By Andrew Seligman
AP Sports Writer
CHICAGO — One way or another, there will be a championship celebration in Cleveland.
Still to be determined? Whether the Indians or Cubs will be popping the champagne.
The Cubs won a World Series game at Wrigley Field for the first time since 1945 and at least delayed Cleveland’s big party with a 3-2 victory Sunday night.
Aroldis Chapman got the final eight outs in the longest appearance of his career, Jon Lester pitched six strong innings and Kris Bryant homered as Chicago cut the Indians’ lead to 3-2.
So a World Series between the teams with baseball’s longest title droughts goes back to Cleveland, with 2015 NL Cy Young Award winner Jake Arrieta set to start for the Cubs and Josh Tomlin going on short rest for the Indians in Game 6 on Tuesday night.
“We’re writing our own history,” Chicago shortstop Addison Russell said. “We’re making history. Why stop?”
His team rolled through the regular season with a major league-leading 103 wins, took out playoff-tested San Francisco in the NL Division Series and rallied to beat the Los Angeles Dodgers in the NL Championship Series. The Cubs were so dominant at times they had their long-downtrodden fans believing that, after decades of supposed curses and sincere heartbreak, this just might be the year.
It still could be — but it would take an historic effort. Only five teams have come back from a 3-1 deficit to win a best-of-seven World Series, most recently Kansas City in 1985.
Standing in the Cubs’ way is a team and a city that knows a thing or two about title droughts.
Cleveland endured a 52-year championship dry spell before LeBron James brought one home with the NBA’s Cavaliers last spring. The Indians last won it all in 1948, which pales in comparison to a Cubs wait that dates to 1908.
“We’re in good position, still,” Cleveland slugger Mike Napoli said. “We’re up 3-2 going home. We did what we had to do here. We put ourselves in position to try and win it in a crazy atmosphere. We’re happy with what we did here. We’re going to get home and play in front of our fans.”
The Cubs are banking on another big effort from Arrieta and hoping for a better result against Tomlin.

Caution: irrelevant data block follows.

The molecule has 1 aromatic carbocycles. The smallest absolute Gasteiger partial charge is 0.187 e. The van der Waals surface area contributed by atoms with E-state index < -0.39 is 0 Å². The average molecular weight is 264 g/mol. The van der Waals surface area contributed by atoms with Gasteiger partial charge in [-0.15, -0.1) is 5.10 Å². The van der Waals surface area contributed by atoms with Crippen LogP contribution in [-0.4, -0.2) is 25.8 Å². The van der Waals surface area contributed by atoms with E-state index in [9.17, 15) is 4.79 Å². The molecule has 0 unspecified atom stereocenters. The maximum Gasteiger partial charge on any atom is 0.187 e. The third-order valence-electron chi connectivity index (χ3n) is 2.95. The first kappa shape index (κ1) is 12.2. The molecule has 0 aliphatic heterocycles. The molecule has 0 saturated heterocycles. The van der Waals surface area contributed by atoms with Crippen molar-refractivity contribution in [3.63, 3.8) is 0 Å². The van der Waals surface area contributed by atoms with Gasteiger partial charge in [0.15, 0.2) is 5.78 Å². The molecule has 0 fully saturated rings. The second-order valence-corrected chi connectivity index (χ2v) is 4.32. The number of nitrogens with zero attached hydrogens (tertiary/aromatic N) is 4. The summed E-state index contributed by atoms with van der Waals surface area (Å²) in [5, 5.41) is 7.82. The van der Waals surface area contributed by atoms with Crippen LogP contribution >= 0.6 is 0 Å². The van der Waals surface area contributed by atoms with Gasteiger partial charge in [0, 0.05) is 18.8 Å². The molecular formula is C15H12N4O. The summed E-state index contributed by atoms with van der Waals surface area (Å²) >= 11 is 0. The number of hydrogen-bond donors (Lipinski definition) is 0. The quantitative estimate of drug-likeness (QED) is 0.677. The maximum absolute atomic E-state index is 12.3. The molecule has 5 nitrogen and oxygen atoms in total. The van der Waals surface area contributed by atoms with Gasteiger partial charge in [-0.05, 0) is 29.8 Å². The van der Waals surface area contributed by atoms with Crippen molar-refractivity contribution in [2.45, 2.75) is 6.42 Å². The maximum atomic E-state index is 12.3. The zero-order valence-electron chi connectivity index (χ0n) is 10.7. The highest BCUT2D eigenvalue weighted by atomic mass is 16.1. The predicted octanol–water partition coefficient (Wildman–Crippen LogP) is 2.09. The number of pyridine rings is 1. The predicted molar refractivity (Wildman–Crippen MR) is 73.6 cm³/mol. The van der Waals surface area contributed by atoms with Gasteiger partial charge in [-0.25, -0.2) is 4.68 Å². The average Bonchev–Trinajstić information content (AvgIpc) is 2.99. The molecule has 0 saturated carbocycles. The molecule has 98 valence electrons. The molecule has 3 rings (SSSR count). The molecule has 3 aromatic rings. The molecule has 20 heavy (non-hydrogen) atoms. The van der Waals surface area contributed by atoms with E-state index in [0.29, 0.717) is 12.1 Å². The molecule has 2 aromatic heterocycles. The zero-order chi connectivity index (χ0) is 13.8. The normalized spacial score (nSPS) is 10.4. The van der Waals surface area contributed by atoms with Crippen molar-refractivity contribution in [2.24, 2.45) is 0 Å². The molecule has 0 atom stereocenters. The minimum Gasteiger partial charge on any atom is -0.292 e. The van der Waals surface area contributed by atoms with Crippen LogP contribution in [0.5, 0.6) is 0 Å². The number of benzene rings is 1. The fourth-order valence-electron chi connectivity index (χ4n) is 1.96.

Arrieta took a no-hitter into the sixth inning and pitched the Cubs to a 5-1 victory in Game 2 at Progressive Field. Win on Tuesday and they’ll send major league ERA leader Kyle Hendricks to the mound in Game 7.
Of course, the Indians are also feeling good about their chances.
After all, Tomlin tossed 4 2/3 scoreless innings in Game 3 before giving way to that nasty bullpen. And if it goes to Game 7, well, the Indians will have their ace in play, Corey Kluber.
He — like Tomlin — would be pitching on short rest, unlike Arrieta and Hendricks. But when it comes to beating Kluber, the Cubs are 0 for 2 in this Series.
“Yeah, we get to go over there with two rested starting pitchers,” Chicago manager Joe Maddon said. “I like to believe we’re going to catch or gain some momentum from this game going back over there. But momentum’s always based on your starting pitcher, too. And again, with these guys you saw how good their bullpen was. Once again, it’s really important to grab that lead and hold onto it.”
There was plenty for Maddon to like about Game 5.
The pitching performances by Chapman and Lester and the home run by Bryant topped the list. But how about Jason Heyward and his highlight-reel catch on Trevor Bauer’s foul fly down the right-field line in the third inning? Heyward planted his foot and grabbed the top of the wall, then reached back toward the field with his glove to snag the ball.
Or what about Anthony Rizzo at first base?
He had the crowd roaring in the second inning when he ran in and caught a foul pop by Carlos Santana that catcher David Ross deflected near the first base dugout.
Rizzo also made a diving stop on Rajai Davis’ grounder down the line in the eighth. Chapman, however, said he fell toward third on his delivery and by the time he realized it was a fair ball, it was too late to cover first.
Something else to consider:
With the Series shifting back to Cleveland, the Cubs can use slugger Kyle Schwarber as their designated hitter again.
He’s not permitted to play the field, but was cleared by doctors to hit. That was a neat October surprise for the Cubs after Schwarber missed almost the entire season because of a knee injury.
“We’re always confident,” Rizzo said. “We get to see Tomlin now a second time on short rest. I’m going to convince myself that … he’s not going to be as sharp. (Schwarber) is back and I’m sure he’s chomping at the bit.”